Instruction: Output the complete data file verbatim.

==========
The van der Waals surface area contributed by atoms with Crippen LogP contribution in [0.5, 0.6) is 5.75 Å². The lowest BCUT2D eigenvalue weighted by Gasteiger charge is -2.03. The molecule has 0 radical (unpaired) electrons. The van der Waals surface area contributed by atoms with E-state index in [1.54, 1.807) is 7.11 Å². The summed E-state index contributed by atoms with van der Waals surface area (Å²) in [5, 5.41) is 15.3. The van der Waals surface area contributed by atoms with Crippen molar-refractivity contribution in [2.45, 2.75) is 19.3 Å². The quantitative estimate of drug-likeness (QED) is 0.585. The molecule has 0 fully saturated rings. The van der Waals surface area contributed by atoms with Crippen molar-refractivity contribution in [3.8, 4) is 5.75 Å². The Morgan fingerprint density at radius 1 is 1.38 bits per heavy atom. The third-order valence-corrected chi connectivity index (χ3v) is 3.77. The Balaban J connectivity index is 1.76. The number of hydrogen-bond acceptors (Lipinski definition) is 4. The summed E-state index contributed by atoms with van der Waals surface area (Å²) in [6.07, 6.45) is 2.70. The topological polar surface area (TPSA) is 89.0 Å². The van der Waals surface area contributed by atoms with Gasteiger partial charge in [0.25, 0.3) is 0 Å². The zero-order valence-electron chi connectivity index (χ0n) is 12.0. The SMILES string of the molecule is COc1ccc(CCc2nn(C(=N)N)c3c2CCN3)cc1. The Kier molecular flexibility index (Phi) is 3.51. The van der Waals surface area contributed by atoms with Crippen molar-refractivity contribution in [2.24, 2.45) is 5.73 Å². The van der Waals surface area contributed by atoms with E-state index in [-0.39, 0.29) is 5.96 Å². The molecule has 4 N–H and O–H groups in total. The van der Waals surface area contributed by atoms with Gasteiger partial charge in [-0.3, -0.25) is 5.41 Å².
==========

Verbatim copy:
The van der Waals surface area contributed by atoms with Crippen LogP contribution in [0.5, 0.6) is 5.75 Å². The lowest BCUT2D eigenvalue weighted by Gasteiger charge is -2.03. The molecule has 0 radical (unpaired) electrons. The van der Waals surface area contributed by atoms with E-state index in [1.54, 1.807) is 7.11 Å². The summed E-state index contributed by atoms with van der Waals surface area (Å²) in [5, 5.41) is 15.3. The van der Waals surface area contributed by atoms with Crippen molar-refractivity contribution in [2.45, 2.75) is 19.3 Å². The quantitative estimate of drug-likeness (QED) is 0.585. The molecule has 0 fully saturated rings. The van der Waals surface area contributed by atoms with Crippen molar-refractivity contribution in [3.8, 4) is 5.75 Å². The Morgan fingerprint density at radius 1 is 1.38 bits per heavy atom. The third-order valence-corrected chi connectivity index (χ3v) is 3.77. The Balaban J connectivity index is 1.76. The number of hydrogen-bond acceptors (Lipinski definition) is 4. The summed E-state index contributed by atoms with van der Waals surface area (Å²) in [6.07, 6.45) is 2.70. The topological polar surface area (TPSA) is 89.0 Å². The van der Waals surface area contributed by atoms with Gasteiger partial charge in [0.25, 0.3) is 0 Å². The zero-order valence-electron chi connectivity index (χ0n) is 12.0. The SMILES string of the molecule is COc1ccc(CCc2nn(C(=N)N)c3c2CCN3)cc1. The Kier molecular flexibility index (Phi) is 3.51. The van der Waals surface area contributed by atoms with Crippen molar-refractivity contribution in [2.24, 2.45) is 5.73 Å². The van der Waals surface area contributed by atoms with E-state index in [-0.39, 0.29) is 5.96 Å². The molecule has 4 N–H and O–H groups in total. The van der Waals surface area contributed by atoms with Gasteiger partial charge in [-0.3, -0.25) is 5.41 Å².